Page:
"Habitat destruction is the main cause of extinction," said Suckling. "This bill sends conservation back to the stone age. It eliminates the most important, most scientifically-based, most successful approach to protecting ecosystems."

    - Exempts Pesticides from Environmental Review. In a stunning blow to America's system of checks and balances, the bill exempts the production and spraying of pesticides from review under the Endangered Species Act.

    "At a time when deformed frogs are being found in lakes and rivers across the nation, it is a dangerous travesty to exempt pesticides from environmental review," said Suckling.

    • Politicizes Science. The bill replaces the Endangered Species Act focus on using only the "best available science" and relying on scientists to define what is best, with a completely political system: it allows the Secretary of Interior, a political appointee, to define what science should and should not be used.

    • Diverts the Nation's Environmental Budget to Corporations. Pombo's bill takes the Fish and Wildlife Service's budget hostage by allowing corporations to reap hundreds of millions of dollars by simply asserting that they have been harmed by endangered species protections. The Department of Interior will then have to pay the corporations for their speculative "foregone" profits out of the budget established for America's national parks, wildlife refuges, and endangered species.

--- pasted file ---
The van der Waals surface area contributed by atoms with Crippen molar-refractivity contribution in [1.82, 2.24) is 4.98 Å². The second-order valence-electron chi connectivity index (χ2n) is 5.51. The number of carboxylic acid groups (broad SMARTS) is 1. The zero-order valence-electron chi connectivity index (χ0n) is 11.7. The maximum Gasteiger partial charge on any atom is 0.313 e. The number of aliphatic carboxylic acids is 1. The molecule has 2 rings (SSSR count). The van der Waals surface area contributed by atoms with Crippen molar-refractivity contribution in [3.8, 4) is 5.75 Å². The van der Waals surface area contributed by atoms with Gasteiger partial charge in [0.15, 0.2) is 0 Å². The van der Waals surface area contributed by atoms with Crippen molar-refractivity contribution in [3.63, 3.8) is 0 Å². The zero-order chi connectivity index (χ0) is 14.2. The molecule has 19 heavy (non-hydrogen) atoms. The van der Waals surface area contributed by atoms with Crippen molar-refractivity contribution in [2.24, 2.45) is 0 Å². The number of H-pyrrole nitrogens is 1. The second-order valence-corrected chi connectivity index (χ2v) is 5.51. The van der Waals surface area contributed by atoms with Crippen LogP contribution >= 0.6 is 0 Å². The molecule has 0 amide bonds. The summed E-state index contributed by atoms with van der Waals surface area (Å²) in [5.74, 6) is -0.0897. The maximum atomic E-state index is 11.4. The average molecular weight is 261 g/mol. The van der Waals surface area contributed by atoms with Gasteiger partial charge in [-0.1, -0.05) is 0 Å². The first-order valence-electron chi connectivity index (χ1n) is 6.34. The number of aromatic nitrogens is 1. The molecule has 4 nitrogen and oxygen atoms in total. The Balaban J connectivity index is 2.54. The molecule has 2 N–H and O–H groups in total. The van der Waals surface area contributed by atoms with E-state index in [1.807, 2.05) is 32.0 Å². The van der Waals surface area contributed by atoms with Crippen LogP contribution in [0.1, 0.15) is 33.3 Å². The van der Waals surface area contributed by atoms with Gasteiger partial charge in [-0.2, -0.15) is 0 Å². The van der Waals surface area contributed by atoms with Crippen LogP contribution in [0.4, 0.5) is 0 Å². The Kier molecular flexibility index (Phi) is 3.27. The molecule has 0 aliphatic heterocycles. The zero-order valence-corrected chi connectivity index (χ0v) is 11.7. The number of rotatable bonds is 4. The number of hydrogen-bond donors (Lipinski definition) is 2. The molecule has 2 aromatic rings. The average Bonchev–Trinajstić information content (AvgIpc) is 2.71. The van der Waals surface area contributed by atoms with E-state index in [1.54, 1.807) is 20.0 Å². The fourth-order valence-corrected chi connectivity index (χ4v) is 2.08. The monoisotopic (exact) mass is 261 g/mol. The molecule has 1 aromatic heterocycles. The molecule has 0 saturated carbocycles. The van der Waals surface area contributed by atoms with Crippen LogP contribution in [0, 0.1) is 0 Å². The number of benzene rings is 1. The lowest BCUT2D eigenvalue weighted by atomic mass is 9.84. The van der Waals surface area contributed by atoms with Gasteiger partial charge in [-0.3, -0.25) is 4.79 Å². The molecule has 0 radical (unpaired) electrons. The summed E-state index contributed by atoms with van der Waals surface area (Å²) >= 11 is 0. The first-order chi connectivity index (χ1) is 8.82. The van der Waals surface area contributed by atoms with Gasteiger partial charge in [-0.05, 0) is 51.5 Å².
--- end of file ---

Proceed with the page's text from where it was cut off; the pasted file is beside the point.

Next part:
"The takings provision of the bill is litigation magnet," said Suckling, "even the White House budget office concluded that it will dramatically increase corporate lawsuits against the Department of Interior at an enormous cost to the American tax payer."

    Resist much, obey little. ~~Edward Abbey, via Walt Whitman

    by willyr on Thu Sep 29, 2005 at 06:08:03 PM PDT

    •  Keiran and the gang at CBD (none)
      are fabulous.  Indeed, DO support them.

      A real soldier died in his 8mpg Hummer so you could play soldier in yours.

      by environmentalist on Thu Sep 29, 2005 at 06:56:05 PM PDT

      [ Parent ]